Talk Africa in 2018

2018 has been a year of mixed fortunes for Africa and the world. Marked by both achievements and challenges, the year witnessed rising resistance to global multilateralism and growing barriers to international trade even as peaceful transitions of power and the end of wars echoed across different parts of Africa.

And as the continent’s economies plunged in some cases and showed resilience in others, 2018 will go down as one with the most iconic moments in years to come.

Major news on the continent in 2018 kicked off with unprecedented power shifts in South Africa in February, as former President Jacob Zuma resigned and his then Deputy President Cyril Ramaphosa took office, amidst mounting pressure from the ruling Africa National Congress party.

March witnessed the signing of the Continental Free Trade area in Kigali, an agreement spearheaded by the African Union…that is aimed at creating a common market for all of the AU’s 54 member states. So far 49 countries have signed up to the CFTA, 12 of them have ratified it and at least 10 more ratifications are required by March 2019 for the CFTA to come into force.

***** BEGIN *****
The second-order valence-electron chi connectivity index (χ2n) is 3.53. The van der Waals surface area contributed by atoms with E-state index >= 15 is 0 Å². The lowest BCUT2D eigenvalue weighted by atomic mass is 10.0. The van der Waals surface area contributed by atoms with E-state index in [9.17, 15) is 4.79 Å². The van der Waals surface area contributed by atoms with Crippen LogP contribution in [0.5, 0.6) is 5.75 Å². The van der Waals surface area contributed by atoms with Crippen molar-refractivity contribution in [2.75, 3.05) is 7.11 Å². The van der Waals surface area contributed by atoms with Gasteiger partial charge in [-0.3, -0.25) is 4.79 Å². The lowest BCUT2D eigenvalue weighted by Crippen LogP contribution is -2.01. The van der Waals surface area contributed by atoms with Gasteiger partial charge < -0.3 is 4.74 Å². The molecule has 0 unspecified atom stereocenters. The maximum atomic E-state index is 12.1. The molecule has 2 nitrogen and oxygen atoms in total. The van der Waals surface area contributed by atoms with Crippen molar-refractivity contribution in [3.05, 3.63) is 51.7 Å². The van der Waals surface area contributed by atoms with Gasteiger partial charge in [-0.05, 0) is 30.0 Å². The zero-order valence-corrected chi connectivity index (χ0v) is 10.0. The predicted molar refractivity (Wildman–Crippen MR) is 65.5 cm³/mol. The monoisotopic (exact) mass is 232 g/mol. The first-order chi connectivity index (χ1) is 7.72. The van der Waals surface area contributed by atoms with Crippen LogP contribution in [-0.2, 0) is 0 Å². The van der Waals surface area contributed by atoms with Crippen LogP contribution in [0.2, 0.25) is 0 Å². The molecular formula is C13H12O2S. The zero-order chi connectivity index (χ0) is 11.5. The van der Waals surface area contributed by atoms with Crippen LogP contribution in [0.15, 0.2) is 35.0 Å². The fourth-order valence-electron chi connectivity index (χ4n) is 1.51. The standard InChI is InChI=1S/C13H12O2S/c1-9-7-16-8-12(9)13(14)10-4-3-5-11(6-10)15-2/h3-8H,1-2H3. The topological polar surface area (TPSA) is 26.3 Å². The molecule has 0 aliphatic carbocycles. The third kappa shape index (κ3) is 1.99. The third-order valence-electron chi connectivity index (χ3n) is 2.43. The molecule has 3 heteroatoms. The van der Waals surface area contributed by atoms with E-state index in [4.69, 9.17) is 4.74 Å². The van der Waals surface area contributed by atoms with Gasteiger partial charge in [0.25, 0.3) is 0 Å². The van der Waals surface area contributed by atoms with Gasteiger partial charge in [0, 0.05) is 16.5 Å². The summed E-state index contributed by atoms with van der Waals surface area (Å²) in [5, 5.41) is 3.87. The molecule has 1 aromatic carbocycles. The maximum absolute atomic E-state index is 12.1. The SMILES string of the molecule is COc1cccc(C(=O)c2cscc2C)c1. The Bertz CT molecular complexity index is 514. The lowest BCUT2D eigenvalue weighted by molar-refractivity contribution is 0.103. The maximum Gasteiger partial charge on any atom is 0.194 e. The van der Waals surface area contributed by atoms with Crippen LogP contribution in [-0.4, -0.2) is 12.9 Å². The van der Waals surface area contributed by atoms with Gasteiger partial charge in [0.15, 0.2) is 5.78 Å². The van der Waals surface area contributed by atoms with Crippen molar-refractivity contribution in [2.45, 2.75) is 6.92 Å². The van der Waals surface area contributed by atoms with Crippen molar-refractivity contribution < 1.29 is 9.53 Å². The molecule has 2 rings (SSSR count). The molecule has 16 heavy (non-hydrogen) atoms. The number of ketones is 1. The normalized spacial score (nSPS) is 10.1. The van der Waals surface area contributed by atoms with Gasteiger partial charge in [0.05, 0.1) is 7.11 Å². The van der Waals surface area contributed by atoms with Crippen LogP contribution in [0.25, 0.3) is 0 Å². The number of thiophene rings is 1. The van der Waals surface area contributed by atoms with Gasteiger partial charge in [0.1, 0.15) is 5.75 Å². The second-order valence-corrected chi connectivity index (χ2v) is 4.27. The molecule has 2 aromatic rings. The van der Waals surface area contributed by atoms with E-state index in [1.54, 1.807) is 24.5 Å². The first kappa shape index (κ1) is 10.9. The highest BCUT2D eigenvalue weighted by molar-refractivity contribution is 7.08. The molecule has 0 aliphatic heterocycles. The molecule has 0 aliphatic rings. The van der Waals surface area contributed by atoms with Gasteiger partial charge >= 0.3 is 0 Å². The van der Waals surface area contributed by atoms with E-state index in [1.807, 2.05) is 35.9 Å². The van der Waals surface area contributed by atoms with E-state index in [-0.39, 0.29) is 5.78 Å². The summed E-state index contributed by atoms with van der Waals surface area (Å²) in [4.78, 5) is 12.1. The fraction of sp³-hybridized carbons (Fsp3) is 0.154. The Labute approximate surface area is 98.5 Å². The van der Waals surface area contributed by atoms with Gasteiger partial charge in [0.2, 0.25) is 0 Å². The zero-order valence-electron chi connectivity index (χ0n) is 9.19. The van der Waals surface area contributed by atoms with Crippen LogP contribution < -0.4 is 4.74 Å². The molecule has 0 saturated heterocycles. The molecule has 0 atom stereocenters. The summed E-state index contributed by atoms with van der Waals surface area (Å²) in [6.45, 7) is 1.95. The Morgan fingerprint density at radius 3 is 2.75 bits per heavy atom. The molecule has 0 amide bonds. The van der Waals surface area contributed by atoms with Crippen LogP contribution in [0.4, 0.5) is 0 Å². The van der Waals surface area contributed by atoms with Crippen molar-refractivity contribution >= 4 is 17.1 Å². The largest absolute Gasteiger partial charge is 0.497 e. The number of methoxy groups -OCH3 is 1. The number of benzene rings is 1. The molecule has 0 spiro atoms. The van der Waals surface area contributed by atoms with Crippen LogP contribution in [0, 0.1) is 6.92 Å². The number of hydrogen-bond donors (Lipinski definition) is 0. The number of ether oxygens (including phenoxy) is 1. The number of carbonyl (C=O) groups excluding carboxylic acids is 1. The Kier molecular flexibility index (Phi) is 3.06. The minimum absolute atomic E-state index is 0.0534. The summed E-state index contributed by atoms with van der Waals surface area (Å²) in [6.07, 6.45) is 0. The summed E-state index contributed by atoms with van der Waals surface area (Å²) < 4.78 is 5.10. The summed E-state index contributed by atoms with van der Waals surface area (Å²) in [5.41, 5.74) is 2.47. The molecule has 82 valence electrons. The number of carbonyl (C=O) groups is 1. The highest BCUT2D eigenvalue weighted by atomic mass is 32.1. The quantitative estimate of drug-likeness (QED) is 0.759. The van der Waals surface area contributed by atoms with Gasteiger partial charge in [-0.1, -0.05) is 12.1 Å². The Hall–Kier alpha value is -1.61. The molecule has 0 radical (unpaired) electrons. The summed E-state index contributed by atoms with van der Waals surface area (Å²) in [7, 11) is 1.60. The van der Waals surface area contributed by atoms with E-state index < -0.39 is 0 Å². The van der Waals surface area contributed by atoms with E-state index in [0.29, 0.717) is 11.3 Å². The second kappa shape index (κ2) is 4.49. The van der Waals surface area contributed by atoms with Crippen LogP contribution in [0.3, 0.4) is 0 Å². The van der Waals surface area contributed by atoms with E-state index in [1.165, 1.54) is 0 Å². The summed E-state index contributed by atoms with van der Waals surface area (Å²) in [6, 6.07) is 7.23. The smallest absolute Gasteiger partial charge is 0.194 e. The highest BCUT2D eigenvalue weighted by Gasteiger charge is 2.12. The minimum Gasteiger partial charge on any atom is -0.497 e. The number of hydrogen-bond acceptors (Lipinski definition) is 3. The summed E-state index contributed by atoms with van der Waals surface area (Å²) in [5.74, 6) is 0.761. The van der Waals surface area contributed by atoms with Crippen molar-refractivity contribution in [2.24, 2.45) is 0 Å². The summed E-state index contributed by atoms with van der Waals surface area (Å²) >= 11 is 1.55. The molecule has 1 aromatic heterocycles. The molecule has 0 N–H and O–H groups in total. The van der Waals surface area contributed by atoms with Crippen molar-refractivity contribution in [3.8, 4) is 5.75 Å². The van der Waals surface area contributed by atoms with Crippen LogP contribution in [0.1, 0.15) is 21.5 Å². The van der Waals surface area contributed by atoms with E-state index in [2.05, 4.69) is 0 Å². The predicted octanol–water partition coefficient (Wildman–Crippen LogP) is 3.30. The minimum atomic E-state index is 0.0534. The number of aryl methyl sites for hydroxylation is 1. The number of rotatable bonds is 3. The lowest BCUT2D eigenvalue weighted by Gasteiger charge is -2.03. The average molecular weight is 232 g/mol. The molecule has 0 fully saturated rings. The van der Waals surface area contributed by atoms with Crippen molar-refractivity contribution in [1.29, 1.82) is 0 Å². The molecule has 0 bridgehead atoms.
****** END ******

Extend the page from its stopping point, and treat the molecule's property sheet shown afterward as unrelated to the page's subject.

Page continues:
In April Prime Minister Abiy Ahmed took the oath of office in Ethiopia, ushering a period of radical reforms that have since reshaped diplomacy, peace & security in the horn of Africa region. Prime Minister Abiy together with his Eritrean counterpart Isaias Afwerki led the two neighbouring countries in making peace and re-establishing ties after 20 years of conflict.

And in August the continent received news of the death of Kofi Annan, the former United Nations secretary general and one of Africa’s most prominent diplomats.

September saw the most significant diplomatic and political event for China and Africa, as at least 53 African countries attended the 2018 Beijing Summit of the Forum on China Africa Co-operation. At the summit Chinese President Xi-Jinping announced an eight-action-plan to succeed the 2015 10-point cooperation mechanism in China-Africa relations.

Zimbabwe’s economic crisis escalated in October, as new President Emmerson Mnangagwa’s administration faced its greatest challenged yet.

And in November, outgoing African Union Chairperson President Paul Kagame convened an extraordinary summit in Addis Ababa with the AU reforms agenda taking centre stage, ahead of transitions of the chairmanship of the Union in 2019.




Beatrice Marshall


  • David Owiro, Independent Consultant Economist
  • Dr. Francis Mangeni, Director of Trade & Customs COMESA and  co-author of Emergent Africa.
  • Dr David Monyae, Co-Director, Confucius Institite, University Of Johannesburg
  • Victor Gao, International Relations Expert & Director, China National Association Of International Studies

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